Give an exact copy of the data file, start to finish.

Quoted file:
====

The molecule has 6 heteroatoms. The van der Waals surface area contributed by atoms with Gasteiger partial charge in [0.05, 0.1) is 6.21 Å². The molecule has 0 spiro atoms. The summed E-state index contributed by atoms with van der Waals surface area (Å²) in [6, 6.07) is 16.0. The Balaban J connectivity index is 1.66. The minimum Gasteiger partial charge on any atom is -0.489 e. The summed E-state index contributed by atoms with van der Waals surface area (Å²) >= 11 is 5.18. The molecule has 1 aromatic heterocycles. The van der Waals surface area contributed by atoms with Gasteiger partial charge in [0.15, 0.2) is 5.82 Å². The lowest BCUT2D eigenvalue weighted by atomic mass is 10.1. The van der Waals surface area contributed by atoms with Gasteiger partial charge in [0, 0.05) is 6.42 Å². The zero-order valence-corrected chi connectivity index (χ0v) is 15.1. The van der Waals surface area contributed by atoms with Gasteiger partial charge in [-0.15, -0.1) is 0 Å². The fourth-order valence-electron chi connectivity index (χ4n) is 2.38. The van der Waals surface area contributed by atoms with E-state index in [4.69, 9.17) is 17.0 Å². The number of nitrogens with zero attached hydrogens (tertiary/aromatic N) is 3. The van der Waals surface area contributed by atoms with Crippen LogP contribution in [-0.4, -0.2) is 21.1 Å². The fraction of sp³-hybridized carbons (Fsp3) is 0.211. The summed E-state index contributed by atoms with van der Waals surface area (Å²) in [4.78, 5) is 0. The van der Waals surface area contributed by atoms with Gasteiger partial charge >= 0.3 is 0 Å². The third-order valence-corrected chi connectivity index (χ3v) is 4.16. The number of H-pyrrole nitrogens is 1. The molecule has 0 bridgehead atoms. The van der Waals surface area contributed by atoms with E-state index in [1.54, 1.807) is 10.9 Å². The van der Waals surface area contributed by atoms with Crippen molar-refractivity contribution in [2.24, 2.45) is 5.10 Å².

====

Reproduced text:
The molecule has 6 heteroatoms. The van der Waals surface area contributed by atoms with Gasteiger partial charge in [0.05, 0.1) is 6.21 Å². The molecule has 0 spiro atoms. The summed E-state index contributed by atoms with van der Waals surface area (Å²) in [6, 6.07) is 16.0. The Balaban J connectivity index is 1.66. The minimum Gasteiger partial charge on any atom is -0.489 e. The summed E-state index contributed by atoms with van der Waals surface area (Å²) >= 11 is 5.18. The molecule has 1 aromatic heterocycles. The van der Waals surface area contributed by atoms with Gasteiger partial charge in [0.15, 0.2) is 5.82 Å². The lowest BCUT2D eigenvalue weighted by atomic mass is 10.1. The van der Waals surface area contributed by atoms with Gasteiger partial charge in [0, 0.05) is 6.42 Å². The zero-order valence-corrected chi connectivity index (χ0v) is 15.1. The van der Waals surface area contributed by atoms with Gasteiger partial charge in [-0.15, -0.1) is 0 Å². The fourth-order valence-electron chi connectivity index (χ4n) is 2.38. The van der Waals surface area contributed by atoms with E-state index in [4.69, 9.17) is 17.0 Å². The number of nitrogens with zero attached hydrogens (tertiary/aromatic N) is 3. The van der Waals surface area contributed by atoms with Crippen LogP contribution in [-0.4, -0.2) is 21.1 Å². The fraction of sp³-hybridized carbons (Fsp3) is 0.211. The summed E-state index contributed by atoms with van der Waals surface area (Å²) in [4.78, 5) is 0. The van der Waals surface area contributed by atoms with Gasteiger partial charge >= 0.3 is 0 Å². The third-order valence-corrected chi connectivity index (χ3v) is 4.16. The number of H-pyrrole nitrogens is 1. The molecule has 0 bridgehead atoms. The van der Waals surface area contributed by atoms with E-state index in [1.54, 1.807) is 10.9 Å². The van der Waals surface area contributed by atoms with Crippen molar-refractivity contribution in [2.24, 2.45) is 5.10 Å².